17 A PV device can be modeled by a current source in parallel with a diode, with resistance in series and parallel. A PV device can be modeled by a current source in parallel with a diode, with resistance in series and shunt (parallel). See Figure Both series and shunt resistances have a strong effect on the shape of the I-V curve.

18 Increasing series resistance in a PV system flattens the knee in the I-V curve, reducing maximum power, fill factor, and efficiency. Series resistance in PV devices includes the resistance of a cell, its electrical contacts, module interconnections, and system wiring. These resistances are in addition to the resistance of the electrical load. Some amount of series resistance in a PV system is unavoidable because all conductors and connectors have some resistance. However, increasing series resistance over time can indicate problems with electrical connections or cell degradation. Series resistance reduces the voltage over the entire I-V curve. See Figure Increasing series resistance also decreases maximum power, fill factor, and efficiency. If a PV device is operated at constant voltage (such as for battery charging), increasing series resistance results in decreasing operating current.

19 Decreasing shunt resistance reduces fill factor and efficiency and lowers maximum voltage, current, and power, but it does not affect short-circuit current. Shunt (parallel) resistance accounts for leakage currents within a cell, module, or array. Shunt resistance has an effect on an I-V curve opposite to the effect of series resistance. Decreasing shunt resistance reduces fill factor and efficiency, and lowers maximum voltage, current, and power, but does not affect short-circuit current. See Figure Decreasing shunt resistance over time can indicate short-circuits between cell circuits and module frames, or ground faults within an array.

20 Voltage increases rapidly up to about 200 W/m2, and then is almost constant. Current and maximum power increase proportionally with irradiance. Changes in solar irradiance have a small effect on voltage but a significant effect on the current output of PV devices. The current of a PV device increases proportionally with increasing solar irradiance. Consequently, since the voltage remains nearly the same, the power also increases proportionally. See Figure 5-19.

21 Increasing cell temperature decreases voltage, slightly increases current, and results in a net decrease in power. For most types of PV devices, high operating temperatures significantly reduce voltage output. Current increases with temperature, but only slightly, so the net result is a decrease in power and efficiency. See Figure Long-term high temperatures can also lead to premature degradation of cells and module encapsulation. For these reasons, it is desirable to install modules and arrays in a manner that allows them to operate as cool as possible.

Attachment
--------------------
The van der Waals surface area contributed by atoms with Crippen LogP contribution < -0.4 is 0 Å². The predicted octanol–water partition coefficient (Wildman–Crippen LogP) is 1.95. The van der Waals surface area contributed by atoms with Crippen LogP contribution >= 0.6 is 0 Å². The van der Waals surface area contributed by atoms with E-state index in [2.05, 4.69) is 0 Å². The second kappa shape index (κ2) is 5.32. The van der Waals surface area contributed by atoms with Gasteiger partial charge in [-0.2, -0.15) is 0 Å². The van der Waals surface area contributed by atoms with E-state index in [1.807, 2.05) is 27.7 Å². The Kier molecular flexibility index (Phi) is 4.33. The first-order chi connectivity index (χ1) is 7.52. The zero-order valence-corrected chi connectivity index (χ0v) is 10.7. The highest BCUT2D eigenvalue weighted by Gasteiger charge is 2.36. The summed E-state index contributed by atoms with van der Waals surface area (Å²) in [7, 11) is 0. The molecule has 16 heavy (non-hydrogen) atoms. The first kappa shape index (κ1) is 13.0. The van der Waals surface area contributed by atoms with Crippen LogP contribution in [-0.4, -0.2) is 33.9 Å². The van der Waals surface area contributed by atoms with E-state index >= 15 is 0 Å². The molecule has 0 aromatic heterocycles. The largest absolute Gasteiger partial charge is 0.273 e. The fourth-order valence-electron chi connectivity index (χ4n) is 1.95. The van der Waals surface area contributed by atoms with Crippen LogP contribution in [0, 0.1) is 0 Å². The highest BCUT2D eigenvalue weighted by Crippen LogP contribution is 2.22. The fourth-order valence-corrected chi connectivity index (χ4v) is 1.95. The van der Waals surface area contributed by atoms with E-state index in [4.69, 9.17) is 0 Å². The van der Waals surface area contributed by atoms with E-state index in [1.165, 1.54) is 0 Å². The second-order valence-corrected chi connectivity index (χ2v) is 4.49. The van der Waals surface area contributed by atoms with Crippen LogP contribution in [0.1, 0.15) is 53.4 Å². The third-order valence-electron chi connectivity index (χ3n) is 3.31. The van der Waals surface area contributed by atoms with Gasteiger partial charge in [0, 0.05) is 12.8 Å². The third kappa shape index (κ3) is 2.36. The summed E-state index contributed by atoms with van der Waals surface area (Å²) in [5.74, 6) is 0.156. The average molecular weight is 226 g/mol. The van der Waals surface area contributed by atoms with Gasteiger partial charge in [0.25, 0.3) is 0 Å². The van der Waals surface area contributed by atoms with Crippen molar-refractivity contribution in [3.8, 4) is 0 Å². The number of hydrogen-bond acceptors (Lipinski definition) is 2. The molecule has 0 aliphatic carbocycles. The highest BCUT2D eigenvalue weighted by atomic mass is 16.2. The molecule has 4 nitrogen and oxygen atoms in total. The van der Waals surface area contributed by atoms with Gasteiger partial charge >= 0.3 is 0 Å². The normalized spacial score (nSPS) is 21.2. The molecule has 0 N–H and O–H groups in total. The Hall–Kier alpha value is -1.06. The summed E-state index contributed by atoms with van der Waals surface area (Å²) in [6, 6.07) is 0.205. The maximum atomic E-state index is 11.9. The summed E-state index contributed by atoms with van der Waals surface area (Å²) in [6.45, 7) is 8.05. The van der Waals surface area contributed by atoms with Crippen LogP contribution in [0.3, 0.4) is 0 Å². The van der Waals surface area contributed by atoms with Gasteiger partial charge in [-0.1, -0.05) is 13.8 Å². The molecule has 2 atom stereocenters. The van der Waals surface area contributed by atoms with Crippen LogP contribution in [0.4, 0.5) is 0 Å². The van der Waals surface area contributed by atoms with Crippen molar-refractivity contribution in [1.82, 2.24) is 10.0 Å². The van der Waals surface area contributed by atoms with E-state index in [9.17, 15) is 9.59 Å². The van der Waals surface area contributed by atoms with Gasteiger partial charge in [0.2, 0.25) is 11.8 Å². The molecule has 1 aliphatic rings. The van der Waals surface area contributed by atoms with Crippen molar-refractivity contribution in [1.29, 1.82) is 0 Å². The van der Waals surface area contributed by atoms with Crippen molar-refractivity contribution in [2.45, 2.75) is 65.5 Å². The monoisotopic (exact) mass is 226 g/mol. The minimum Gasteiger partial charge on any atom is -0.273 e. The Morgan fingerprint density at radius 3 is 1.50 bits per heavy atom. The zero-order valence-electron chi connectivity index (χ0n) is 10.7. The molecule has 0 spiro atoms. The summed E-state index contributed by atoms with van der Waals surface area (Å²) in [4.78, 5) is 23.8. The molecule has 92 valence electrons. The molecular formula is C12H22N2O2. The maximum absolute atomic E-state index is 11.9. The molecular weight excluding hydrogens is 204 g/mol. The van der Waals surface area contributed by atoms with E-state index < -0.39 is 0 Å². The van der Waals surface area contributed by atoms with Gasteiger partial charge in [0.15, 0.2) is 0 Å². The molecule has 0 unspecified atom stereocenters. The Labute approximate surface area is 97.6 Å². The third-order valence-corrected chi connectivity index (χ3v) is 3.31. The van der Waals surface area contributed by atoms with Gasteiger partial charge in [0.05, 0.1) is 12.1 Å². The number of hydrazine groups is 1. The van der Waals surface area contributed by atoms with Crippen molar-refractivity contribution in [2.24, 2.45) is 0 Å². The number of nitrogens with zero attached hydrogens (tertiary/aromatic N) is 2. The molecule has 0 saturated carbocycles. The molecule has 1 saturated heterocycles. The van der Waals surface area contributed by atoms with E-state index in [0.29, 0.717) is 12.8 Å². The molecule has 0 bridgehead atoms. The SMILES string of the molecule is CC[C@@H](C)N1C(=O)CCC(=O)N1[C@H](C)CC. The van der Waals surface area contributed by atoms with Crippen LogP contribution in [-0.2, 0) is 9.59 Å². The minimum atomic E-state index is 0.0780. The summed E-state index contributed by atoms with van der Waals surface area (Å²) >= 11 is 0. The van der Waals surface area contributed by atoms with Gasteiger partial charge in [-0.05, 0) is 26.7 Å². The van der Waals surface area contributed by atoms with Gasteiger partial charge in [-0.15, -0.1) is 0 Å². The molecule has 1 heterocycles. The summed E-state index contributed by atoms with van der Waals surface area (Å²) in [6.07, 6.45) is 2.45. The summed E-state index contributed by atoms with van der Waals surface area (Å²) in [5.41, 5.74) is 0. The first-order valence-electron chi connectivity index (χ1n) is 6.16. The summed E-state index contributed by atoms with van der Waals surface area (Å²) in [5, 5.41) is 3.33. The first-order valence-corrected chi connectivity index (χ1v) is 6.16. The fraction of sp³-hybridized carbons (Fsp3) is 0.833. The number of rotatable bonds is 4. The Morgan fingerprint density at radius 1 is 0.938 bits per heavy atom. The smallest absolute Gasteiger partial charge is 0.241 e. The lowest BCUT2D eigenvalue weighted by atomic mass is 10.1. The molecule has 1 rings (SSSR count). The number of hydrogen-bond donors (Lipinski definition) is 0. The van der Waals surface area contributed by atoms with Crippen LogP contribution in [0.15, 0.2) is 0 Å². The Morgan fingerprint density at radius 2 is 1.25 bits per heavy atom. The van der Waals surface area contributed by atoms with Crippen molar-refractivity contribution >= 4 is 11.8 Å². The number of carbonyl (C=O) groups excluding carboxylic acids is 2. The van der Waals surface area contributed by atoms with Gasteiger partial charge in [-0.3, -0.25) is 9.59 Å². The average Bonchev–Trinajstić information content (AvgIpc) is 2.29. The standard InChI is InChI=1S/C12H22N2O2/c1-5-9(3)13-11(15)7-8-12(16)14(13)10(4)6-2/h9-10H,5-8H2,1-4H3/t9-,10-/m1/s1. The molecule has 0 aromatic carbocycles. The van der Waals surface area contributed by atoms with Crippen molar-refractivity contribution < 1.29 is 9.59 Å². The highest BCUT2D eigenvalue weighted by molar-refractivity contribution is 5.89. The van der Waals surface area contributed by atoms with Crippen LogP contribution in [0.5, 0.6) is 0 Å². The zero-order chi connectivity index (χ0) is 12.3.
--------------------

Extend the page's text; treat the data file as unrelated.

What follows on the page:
22 Modules are constructed from PV cells that are encapsulated by several layers of protective materials. A module is a PV device consisting of a number of individual cells connected electrically, laminated, encapsulated, and packaged into a frame. See Figure The PV cells are laminated within a polymer (plastic) substrate to hold them in place and to protect the electrical connections between cells. The cell laminates are then encapsulated (sealed) between a rigid backing material and a glass cover. Some thin-film laminates use flexible materials such as aluminum or stainless steel substrate and polymer encapsulation instead of a glass cover.

23 An array is a group of PV modules integrated as a single power-generating unit.
An array is a complete PV power-generating unit consisting of a number of individual electrically and mechanically integrated modules with structural supports, trackers, or other components. See Figure 5-22.

24 Several modules may be connected together to form a panel, which is installed as a preassembled unit. The term “panel” is also used in relation to modules and arrays. Sometimes panel is used as an alternate term for a module. More commonly, the term panel refers to an assembly of two or more modules that are mechanically and electrically integrated into a unit for ease of installation in the field. See Figure 5-23.

25 A junction box on the back of a module provides a protected location for electrical connections and bypass diodes. All modules include some means for making intermodule electrical connections, through the use of either pre-wired connectors or a junction box. The junction box may also include bypass diodes and the ability to change the series or parallel configuration of the module cells with certain jumper arrangements. See Figure For example, a module might be changed from 36 series-connected cells to two parallel strings of 18 series-connected cells. This doubles the current and halves the voltage, but the power output remains the same.

26 PV cells or modules are connected in series strings to build voltage.
Individual cells are connected in series by soldering thin metal strips from the top surface (negative terminal) of one cell to the back surface (positive terminal) of the next. Modules are connected in series with other modules by connecting conductors between the negative terminal of one module to the positive terminal of another module. When individual devices are electrically connected in series, the positive connection of the whole circuit is made at the device on one end of the string and the negative connection is made at the device on the opposite end. See Figure 5-25.